Market analysts are busy day and night trying to predict the future based on charts and graphs centered around national economic data, global economic concerns, and corporate financial performance. Even with all of this brain power, there are big holes left in the theories of market analysts due to the pitfalls of market psychology.
Behavioral finance studies show time and time again the economy is greatly affected by consumers’ thoughts, hunches, and feelings that contradict sound market analyzing all the time.
The Bull and the Bear
Market sentiment is the overall feeling of the market at any given time, which is actually scientifically measured by behavioral finance analysts. The mascots of the bull and the bear are used to describe the climate of the market, and the attitude of individual investors. The bull is optimistic that the market is going to do well, or continue to do well, so he buys every chance he gets. The bear is sure that the market is taking a turn for the worst, and that he should get out while he still can, so he sells. A bullish market describes one where everyone seems to be keen on taking risks, while a bearish market is the opposite.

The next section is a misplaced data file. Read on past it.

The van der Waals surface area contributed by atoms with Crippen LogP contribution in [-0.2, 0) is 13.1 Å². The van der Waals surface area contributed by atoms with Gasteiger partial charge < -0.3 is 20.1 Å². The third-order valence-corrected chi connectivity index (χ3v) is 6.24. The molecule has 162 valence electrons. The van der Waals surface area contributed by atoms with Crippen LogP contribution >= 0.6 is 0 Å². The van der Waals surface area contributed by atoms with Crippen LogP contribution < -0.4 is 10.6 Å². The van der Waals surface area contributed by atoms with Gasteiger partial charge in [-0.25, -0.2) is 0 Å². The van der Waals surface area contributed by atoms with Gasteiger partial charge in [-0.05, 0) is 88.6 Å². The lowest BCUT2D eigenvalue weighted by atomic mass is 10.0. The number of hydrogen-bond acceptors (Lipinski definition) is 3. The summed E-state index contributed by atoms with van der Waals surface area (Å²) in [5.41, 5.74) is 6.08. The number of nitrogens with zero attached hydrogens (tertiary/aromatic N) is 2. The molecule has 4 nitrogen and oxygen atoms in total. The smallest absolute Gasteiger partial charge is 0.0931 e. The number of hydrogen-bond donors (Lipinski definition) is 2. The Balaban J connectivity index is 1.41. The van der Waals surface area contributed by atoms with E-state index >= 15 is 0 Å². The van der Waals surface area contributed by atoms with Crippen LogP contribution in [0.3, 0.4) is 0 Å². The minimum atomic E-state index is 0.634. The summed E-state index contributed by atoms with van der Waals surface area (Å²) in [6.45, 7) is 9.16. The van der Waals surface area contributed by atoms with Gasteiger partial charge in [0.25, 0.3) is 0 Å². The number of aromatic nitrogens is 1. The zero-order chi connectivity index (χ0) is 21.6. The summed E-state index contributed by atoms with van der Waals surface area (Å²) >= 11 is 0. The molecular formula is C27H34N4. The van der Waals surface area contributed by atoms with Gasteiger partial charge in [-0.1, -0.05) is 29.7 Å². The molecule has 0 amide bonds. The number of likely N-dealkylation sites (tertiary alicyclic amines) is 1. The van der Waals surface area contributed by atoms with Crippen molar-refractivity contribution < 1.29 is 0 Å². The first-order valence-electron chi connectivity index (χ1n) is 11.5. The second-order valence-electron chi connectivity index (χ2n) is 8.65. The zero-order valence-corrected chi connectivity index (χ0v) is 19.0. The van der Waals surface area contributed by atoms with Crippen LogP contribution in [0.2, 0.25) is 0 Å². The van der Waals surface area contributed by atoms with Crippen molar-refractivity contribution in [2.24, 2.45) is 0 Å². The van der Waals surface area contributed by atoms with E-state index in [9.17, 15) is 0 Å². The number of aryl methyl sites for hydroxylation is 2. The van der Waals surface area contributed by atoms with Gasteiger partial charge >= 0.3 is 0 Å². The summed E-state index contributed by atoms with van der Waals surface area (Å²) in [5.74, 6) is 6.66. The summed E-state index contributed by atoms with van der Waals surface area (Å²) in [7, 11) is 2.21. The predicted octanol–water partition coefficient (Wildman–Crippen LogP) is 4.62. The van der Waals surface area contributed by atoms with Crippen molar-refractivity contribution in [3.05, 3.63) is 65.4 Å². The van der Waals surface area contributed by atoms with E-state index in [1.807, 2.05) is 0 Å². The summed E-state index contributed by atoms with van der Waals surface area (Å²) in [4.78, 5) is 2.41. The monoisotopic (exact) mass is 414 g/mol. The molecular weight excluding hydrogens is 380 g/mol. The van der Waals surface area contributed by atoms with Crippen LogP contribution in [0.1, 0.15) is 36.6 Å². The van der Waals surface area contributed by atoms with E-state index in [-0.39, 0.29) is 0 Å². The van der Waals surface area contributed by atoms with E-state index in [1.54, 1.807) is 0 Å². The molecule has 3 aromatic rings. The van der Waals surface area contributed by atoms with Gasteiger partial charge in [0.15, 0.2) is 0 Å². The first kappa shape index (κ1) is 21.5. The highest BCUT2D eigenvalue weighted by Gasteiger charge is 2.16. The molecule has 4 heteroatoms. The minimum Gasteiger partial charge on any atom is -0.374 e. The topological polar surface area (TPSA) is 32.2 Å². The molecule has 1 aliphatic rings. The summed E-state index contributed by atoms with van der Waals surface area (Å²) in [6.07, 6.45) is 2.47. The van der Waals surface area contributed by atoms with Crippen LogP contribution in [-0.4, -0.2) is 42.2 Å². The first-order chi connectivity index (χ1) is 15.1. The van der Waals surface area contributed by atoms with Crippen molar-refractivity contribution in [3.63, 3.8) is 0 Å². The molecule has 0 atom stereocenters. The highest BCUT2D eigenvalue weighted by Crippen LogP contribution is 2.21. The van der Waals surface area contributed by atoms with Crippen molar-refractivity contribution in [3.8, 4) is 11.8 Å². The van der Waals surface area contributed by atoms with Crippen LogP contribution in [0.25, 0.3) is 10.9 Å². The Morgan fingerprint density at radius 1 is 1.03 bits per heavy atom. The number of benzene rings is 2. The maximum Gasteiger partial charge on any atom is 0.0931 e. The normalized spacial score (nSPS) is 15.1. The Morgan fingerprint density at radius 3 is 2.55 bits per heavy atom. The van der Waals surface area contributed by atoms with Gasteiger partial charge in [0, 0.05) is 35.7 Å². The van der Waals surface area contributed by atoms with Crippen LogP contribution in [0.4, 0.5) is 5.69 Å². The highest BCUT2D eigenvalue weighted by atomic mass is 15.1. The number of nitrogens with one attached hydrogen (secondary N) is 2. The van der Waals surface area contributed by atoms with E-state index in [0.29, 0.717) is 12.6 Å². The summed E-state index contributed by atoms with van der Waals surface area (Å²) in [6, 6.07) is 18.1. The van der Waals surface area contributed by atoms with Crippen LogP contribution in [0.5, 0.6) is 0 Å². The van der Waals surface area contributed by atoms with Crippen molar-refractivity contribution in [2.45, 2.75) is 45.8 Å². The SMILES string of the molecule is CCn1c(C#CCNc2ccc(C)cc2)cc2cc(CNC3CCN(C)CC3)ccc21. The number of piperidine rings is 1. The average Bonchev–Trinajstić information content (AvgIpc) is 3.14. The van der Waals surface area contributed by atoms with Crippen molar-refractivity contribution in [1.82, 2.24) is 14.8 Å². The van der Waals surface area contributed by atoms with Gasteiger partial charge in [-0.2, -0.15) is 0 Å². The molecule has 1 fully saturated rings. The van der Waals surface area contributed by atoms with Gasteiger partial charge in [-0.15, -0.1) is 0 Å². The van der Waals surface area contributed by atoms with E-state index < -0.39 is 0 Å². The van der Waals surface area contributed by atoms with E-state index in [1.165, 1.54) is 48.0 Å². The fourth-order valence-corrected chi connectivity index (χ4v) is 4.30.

Individual investors can be pessimistic or optimistic in their own field, and even bearish or bullish about different individual investments. The best investors are those who have both bearish and bullish tendencies, and can balance the two out by successfully predicting market activity. Contrarian investors are those who prefer to invest against what the general market climate is, banking on at least some of the masses being wrong.
The Bandwagon Effect
Consumer behavior is influenced by the bandwagon effect, or herd mentality. In a financial sense, the bandwagon effect occurs when people begin making decisions based on what everyone else is doing, even if it goes against their own judgement or preferences. People will wear a popular brand, even if they get the nagging sensation that what they’re wearing doesn’t really look good on them. Consumers will fight long lines and huge crowds to obtain the latest technological devices that they don’t need, and might not even want. Investors will sink money into stocks that are popular amongst peers, even if there’s no real evidence of impending success.
Along with a general market feeling affecting individual investor’s decisions, reflexivity has an impact on how a person will invest as well. A person’s biases, thoughts, and values will influence whether they buy or sell, sometimes without their even knowing it.
In a business where most people follow their “gut” at least part of the time, it’s easy to see how reflexivity can really make a difference. This variable is nearly impossible to track, yet it impacts the market in a real way every day, since every individual investor is considering their inner feelings when making financial decisions.